From Botany to Plant Science
CALS alumna focuses on improving sweet corn production
Elisabeth Wood’s interest in plants started at an early age during camping and hiking trips near her hometown of Pocatello, Idaho. That interest ultimately led Wood to pursue a master’s degree in plant science from the University of Idaho College of Agricultural and Life Sciences.
Discovering Plant Science
Wood decided to attend the UI after completing her bachelor’s degree in biology with a minor in botany from Idaho State University. While at ISU, Wood worked as an undergraduate research assistant for Phil Wharton, a potato pathologist at the UI Aberdeen Research and Extension Center.
“I’ve always been interested in plants and wanting to know more about them,” Wood said. “While working on my bachelor’s, I realized that, as far as careers go, there are a lot more available in agriculture than academic botany so ag-centered plant science was a good transition.”
Wood was able to attend different conferences as an undergraduate and quickly learned that UI was highly regarded in the plant science community.
“The more experiences I gained in plant sciences, the more I learned that the University of Idaho is a pretty big name university,” Wood said. “People from places like Cornell and UC Davis had heard of the program and held it in good regard.”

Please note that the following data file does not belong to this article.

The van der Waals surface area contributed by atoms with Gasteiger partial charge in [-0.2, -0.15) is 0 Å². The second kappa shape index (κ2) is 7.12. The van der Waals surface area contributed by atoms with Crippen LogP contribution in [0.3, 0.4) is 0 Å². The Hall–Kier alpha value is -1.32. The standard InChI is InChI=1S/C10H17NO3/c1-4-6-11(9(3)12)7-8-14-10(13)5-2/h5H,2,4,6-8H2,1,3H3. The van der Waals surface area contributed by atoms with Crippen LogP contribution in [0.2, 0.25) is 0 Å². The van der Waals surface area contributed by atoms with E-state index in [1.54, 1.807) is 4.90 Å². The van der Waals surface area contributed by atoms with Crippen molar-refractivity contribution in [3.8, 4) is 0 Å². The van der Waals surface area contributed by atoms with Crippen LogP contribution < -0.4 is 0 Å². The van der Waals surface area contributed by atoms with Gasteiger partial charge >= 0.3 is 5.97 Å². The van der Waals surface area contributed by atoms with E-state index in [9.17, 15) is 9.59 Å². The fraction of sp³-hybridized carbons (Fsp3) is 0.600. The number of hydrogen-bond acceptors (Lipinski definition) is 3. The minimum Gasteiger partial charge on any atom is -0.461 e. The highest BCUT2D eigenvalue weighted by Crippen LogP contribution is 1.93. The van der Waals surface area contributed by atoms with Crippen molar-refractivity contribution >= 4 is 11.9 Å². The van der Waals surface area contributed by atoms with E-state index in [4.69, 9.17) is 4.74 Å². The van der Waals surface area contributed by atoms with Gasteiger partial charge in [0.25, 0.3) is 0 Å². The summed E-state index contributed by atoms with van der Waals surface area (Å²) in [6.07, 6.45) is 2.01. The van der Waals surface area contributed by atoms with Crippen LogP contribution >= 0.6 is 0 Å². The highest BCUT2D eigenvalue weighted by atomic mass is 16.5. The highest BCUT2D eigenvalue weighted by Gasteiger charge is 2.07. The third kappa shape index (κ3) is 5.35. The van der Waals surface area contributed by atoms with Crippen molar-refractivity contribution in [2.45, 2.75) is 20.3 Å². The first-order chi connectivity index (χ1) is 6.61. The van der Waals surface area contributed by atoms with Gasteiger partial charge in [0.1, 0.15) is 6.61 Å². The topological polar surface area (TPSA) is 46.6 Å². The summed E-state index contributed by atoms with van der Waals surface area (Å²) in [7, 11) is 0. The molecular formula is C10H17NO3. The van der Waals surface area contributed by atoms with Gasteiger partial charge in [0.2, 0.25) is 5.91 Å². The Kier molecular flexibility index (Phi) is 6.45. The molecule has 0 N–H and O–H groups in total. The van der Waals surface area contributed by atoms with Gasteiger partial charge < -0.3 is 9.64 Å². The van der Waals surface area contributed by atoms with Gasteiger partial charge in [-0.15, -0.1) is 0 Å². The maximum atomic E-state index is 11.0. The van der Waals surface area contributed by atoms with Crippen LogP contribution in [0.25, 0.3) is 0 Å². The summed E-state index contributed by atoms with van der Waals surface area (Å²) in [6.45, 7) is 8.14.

Breeding Sweet Corn
After earning her master’s degree from UI in 2013, Wood took a research technician position with the USDA Agricultural Research Service in Salinas, California, where she worked with a lettuce and spinach breeding program.
In 2014, Wood returned to Idaho, where she is currently an assistant plant scientist for Syngenta Seeds in Nampa. She works primarily with sweet corn, researching different varieties for seed production that produce sweet corn with improved quality, higher disease resistance and better color and flavor.
“I love the variety of my job,” Wood said. “Every day of the year is a little different, from planting fields in the spring, reading trials in the summer, pollinations and eventually harvest. I regularly go from the field to the office to meetings with our breeding team, all in the same day.”
The switch from academic botany to agricultural plant science was the right choice for Wood. Her experiences at UI prepared her to immediately join the workforce and she is able to make an impact on the future of agriculture. Wood didn’t grow up with an agricultural background but her education and professional experiences have shown her the value and importance of the work she does.
“I want to be part of making agriculture more sustainable and better for all parties involved, not just for the consumers or the farmers,” Wood said. “I want it to be more beneficial for the environment and everyone that has a part in it. I feel like that is accomplishable with plant breeding.”